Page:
Purves, Andrew.  Reconstructing Pastoral Theology: A Christological Foundation.  Louisville, KY: Westminster John Knox Press, 2004.

Richardson, Kurt, A. James. Nashville: Broadman & Holman Publishers, 1997.

Schreiner, Thomas R. 1, 2 Peter, Jude. Nashville: B&H Publishing Group, 2003.

Schurb, Ken. “Pastors and People in Evangelism: A Study in Acts.” In Missio Apostolica 8, no. 1: (May 2000), 32-39.

Silva, Moises. Philippians: Second Edition. Grand Rapids: Baker Academic, 2005.

Southard, Samuel. Pastoral Evangelism. Nashville: Broadman Press, 1962.

Spurgeon, Charles. Lectures to My Students: The 28 Lectures, Complete and Unabridged- A Spiritual Classic of Christian Wisdom, Prayer and Preaching in the Ministry. Pantianos Classics, 1875.

Stott, John R.W. The Message of Ephesians. Downers Grove, IL: Intervarsity Press, 1979.

Stultz, Owen D. “The Role of the Pastor in Evangelism and Church Growth.” In Brethren Life and Thought 25, no. 2: (Spring 1980), 111-120.

Tidball, Derek. Ministry by the Book: New Testament Patterns for Pastoral Leadership. Downers Grove, IL: IVP Academic, 2008.

Thompson, James W. Pastoral Ministry according to Paul: A Biblical Vision. Grand Rapids: Baker Academic, 2006.

Vaughn, Patrick J. “Evangelism: A Pastoral Theological Perspective” in The Journal of Pastoral Care 49, no. 3: (Fall 1995), 265-272.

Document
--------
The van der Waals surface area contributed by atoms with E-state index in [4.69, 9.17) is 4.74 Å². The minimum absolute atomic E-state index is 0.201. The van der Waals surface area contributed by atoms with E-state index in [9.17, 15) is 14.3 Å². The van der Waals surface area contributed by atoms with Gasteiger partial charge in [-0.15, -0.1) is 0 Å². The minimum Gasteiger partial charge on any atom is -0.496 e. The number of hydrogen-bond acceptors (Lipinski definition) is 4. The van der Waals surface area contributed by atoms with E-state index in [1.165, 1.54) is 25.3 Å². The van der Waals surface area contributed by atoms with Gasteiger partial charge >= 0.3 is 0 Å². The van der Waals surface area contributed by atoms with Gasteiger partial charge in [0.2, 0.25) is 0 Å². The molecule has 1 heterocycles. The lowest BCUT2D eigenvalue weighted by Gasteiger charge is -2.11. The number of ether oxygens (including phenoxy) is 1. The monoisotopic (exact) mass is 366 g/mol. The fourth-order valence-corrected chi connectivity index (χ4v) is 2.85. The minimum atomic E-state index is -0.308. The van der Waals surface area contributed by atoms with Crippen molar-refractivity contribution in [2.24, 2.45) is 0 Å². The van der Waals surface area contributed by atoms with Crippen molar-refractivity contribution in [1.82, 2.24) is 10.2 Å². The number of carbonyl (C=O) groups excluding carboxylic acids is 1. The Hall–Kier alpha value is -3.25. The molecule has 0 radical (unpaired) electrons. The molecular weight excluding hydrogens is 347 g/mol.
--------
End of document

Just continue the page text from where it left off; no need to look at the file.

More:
Ward, Ronald A. Commentary on 1 and 2 Timothy and Titus. Waco, TX: Word Books, 1974.

Wilson, James M. Six Lectures on Pastoral Theology, With an Appendix on the Influence of Scientific Training on the Reception of Religious Truth. London: MacMillian and Co., Limited, 1903).  

Wilson, Jim. “The Pastor and Evangelism: Preaching the Gospel.” In Evangelism in the Twenty-First Century. Edited by Thom S. Rainer. Wheaton: Harold Shaw Publishers, 1989.

END NOTES 

[1] David Larsen, Pastoral Ministry in the Local Congregation: Caring for the Flock (Wheaton, IL: Crossway Books, 1991), 15.

[2] See Derek Tidball, Ministry by the Book: New Testament Patterns for Pastoral Leadership, (Downers Grove, IL: IVP Academic, 2008), 239.

[3] As evidenced by Andrew Purves, Pastoral Theology in the Classical Tradition (Louisville: Westminster John Knox Press, 2001), see especially p. 116.